In general, it will be understood that changes in the details, herein described and illustrated for the purpose of explaining the nature of my in- Should he desire a lesser vention, may be made by those skilled in the art without departing from the spirit and scope of the invention as expressed in the appended claims. It is, therefore, intended that these details be interpreted as illustrative, and not in a. limiting sense.

Having thus described my invention, and illustrated its use, what I claim as new and desire to secure by Letters Patent is-- 1. A catheter stylet comprising a rigid, tubular portion, a pair of flexible, resilient portions mounted at opposite ends thereof in alignment therewith, each of said flexible portions comprising a helically wound strip of spring metal, a rounded tip plugging the free end of each helix, and a flexible, resilient, stifiening wire extending longitudinally through said rigid and flexible portions and having its ends secured to said tips.

2. A catheter stylet comprising a rigid, tubular portion, a pair of flexible, resilient portions mounted at opposite ends thereof in alignment therewith, each of said flexible portions comprising a helically wound strip of spring metal, a rounded tip plugging the free end of each helix, the end portion of one of said helixes being permanently set into a predetermined gentle curvature, and a flexible, resilient, stiffening wire extending longitudinally through said rigid and flexible portions, said wire having a permanent set conforming to said curvature and having its ends secured to said tips.

FREDERICK CHARLES WAPPLER.

Referenced by
Citing PatentFiling datePublication dateApplicantTitle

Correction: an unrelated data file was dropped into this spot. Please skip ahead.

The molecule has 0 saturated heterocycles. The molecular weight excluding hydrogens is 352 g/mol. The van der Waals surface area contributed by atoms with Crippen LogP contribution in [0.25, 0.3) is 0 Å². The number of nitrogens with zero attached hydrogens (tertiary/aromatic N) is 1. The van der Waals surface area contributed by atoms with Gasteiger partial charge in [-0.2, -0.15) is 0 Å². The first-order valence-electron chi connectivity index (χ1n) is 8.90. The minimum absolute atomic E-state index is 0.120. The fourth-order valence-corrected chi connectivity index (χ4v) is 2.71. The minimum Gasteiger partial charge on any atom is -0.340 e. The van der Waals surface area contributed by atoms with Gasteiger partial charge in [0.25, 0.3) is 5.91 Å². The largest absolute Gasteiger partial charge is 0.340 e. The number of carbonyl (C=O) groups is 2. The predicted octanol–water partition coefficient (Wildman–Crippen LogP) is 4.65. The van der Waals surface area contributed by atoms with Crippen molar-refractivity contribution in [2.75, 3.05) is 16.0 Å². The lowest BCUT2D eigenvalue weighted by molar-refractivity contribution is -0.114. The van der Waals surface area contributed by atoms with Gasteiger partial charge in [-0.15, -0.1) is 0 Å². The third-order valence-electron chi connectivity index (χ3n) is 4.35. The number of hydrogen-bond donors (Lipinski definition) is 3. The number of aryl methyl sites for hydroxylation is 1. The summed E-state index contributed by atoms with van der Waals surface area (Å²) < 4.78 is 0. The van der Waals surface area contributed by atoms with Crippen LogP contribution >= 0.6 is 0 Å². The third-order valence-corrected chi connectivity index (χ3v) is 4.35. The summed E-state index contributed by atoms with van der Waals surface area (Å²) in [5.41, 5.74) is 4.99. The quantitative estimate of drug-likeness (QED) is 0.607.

US2463149 *24 Nov 19471 Mar 1949Caine Curtis WEndotracheal intubating stylet
US2685289 *3 Nov 19523 Aug 1954Devine Jr John WSurgical apparatus for intestinal intubation
US3119392 *14 Feb 196128 Jan 1964Zeiss AliceCatheter
US3128769 *23 Jul 196214 Apr 1964Abbott LabCatheter assembly
US3336927 *6 Apr 196422 Aug 1967Sklar Mfg Co JSurgical instrument for bile duct explorations
US3452742 *29 Jun 19661 Jul 1969Us Catheter & Instr CorpControlled vascular curvable spring guide
US3521620 *30 Oct 196728 Jul 1970Cook William AVascular coil spring guide with bendable tip
US3580255 *8 Apr 196825 May 1971Cimber Hugo SAspirator
US3612058 *17 Apr 196812 Oct 1971Electro Catheter CorpCatheter stylets
US3638649 *7 Jul 19691 Feb 1972Univ MinnesotaImplantable prosthetic pass-through device
US3729008 *28 Dec 197024 Apr 1973American Optical CorpElectrode for atrial pacing with curved end for atrial wall engagement
US3731671 *21 Oct 19718 May 1973Cordis CorpLow-friction catheter guide
US3867945 *14 May 197325 Feb 1975Wendell M LongCatheter stylets
US3973556 *20 Jun 197510 Aug 1976Lake Region Manufacturing Company, Inc.Smoothened coil spring wire guide
US4004588 *25 Aug 197525 Jan 1977Wrightson Nma LimitedApparatus for flushing ova from cows or mares
US4080706 *4 Nov 197628 Mar 1978Medrad, Inc.Method of manufacturing catheter guidewire
US4195624 *9 Jun 19781 Apr 1980Douglas Donald DTubular sheath for facilitating the insertion of an endoscope
US4307723 *8 Feb 198029 Dec 1981Medical Engineering CorporationExternally grooved ureteral stent
US4405314 *19 Apr 198220 Sep 1983Cook IncorporatedApparatus and method for catheterization permitting use of a smaller gage needle
US4474174 *23 Feb 19832 Oct 1984American Hospital Supply CorporationSurgical instrument for an endoscope
US4509945 *17 Dec 19829 Apr 1985Sterimed Gesellschaft Fur Medizinischen Bedarf MbhCatheter for catheterizing central veins
US4552554 *25 Jun 198412 Nov 1985Medi-Tech IncorporatedIntroducing catheter
US4571239 *13 Nov 198418 Feb 1986Heyman Arnold MCatheter-stylet assembly for slipover urethral instruments
US4577637 *13 Jul 198425 Mar 1986Argon Medical Corp.Flexible metal radiopaque indicator and plugs for catheters
US4649916 *11 Jul 198417 Mar 1987Med-Inventio AgStiffening probe and tensioning device therefor